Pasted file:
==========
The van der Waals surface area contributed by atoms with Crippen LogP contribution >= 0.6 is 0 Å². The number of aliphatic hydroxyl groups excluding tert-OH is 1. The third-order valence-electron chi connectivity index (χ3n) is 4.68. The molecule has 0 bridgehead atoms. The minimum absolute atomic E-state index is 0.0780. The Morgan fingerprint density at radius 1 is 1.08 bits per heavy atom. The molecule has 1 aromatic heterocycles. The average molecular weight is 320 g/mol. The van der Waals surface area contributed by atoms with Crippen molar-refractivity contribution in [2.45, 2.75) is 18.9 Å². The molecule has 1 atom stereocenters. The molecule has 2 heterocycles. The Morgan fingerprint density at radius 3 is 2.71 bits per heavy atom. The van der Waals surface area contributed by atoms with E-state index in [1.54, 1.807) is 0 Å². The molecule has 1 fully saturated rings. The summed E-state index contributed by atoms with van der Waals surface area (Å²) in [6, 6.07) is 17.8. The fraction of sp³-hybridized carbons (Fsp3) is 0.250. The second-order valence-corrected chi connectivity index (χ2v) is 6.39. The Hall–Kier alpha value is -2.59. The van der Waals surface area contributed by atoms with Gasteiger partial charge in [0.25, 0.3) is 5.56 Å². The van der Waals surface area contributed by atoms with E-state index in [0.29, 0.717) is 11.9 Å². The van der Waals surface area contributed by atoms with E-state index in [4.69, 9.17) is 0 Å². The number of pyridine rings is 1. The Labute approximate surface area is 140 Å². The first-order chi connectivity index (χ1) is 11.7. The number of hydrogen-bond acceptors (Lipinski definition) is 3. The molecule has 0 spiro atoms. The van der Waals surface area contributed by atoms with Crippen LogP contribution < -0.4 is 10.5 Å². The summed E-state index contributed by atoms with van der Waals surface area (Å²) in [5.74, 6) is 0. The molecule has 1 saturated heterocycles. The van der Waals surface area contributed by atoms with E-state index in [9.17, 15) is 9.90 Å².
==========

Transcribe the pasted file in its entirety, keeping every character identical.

The van der Waals surface area contributed by atoms with Crippen LogP contribution >= 0.6 is 0 Å². The number of aliphatic hydroxyl groups excluding tert-OH is 1. The third-order valence-electron chi connectivity index (χ3n) is 4.68. The molecule has 0 bridgehead atoms. The minimum absolute atomic E-state index is 0.0780. The Morgan fingerprint density at radius 1 is 1.08 bits per heavy atom. The molecule has 1 aromatic heterocycles. The average molecular weight is 320 g/mol. The van der Waals surface area contributed by atoms with Crippen molar-refractivity contribution in [2.45, 2.75) is 18.9 Å². The molecule has 1 atom stereocenters. The molecule has 2 heterocycles. The Morgan fingerprint density at radius 3 is 2.71 bits per heavy atom. The van der Waals surface area contributed by atoms with E-state index in [1.54, 1.807) is 0 Å². The molecule has 1 fully saturated rings. The summed E-state index contributed by atoms with van der Waals surface area (Å²) in [6, 6.07) is 17.8. The fraction of sp³-hybridized carbons (Fsp3) is 0.250. The second-order valence-corrected chi connectivity index (χ2v) is 6.39. The Hall–Kier alpha value is -2.59. The van der Waals surface area contributed by atoms with Gasteiger partial charge in [0.25, 0.3) is 5.56 Å². The van der Waals surface area contributed by atoms with E-state index in [0.29, 0.717) is 11.9 Å². The van der Waals surface area contributed by atoms with E-state index in [4.69, 9.17) is 0 Å². The number of pyridine rings is 1. The Labute approximate surface area is 140 Å². The first-order chi connectivity index (χ1) is 11.7. The number of hydrogen-bond acceptors (Lipinski definition) is 3. The molecule has 0 spiro atoms. The van der Waals surface area contributed by atoms with Crippen LogP contribution < -0.4 is 10.5 Å². The summed E-state index contributed by atoms with van der Waals surface area (Å²) in [5.74, 6) is 0. The molecule has 1 saturated heterocycles. The van der Waals surface area contributed by atoms with E-state index in [9.17, 15) is 9.90 Å².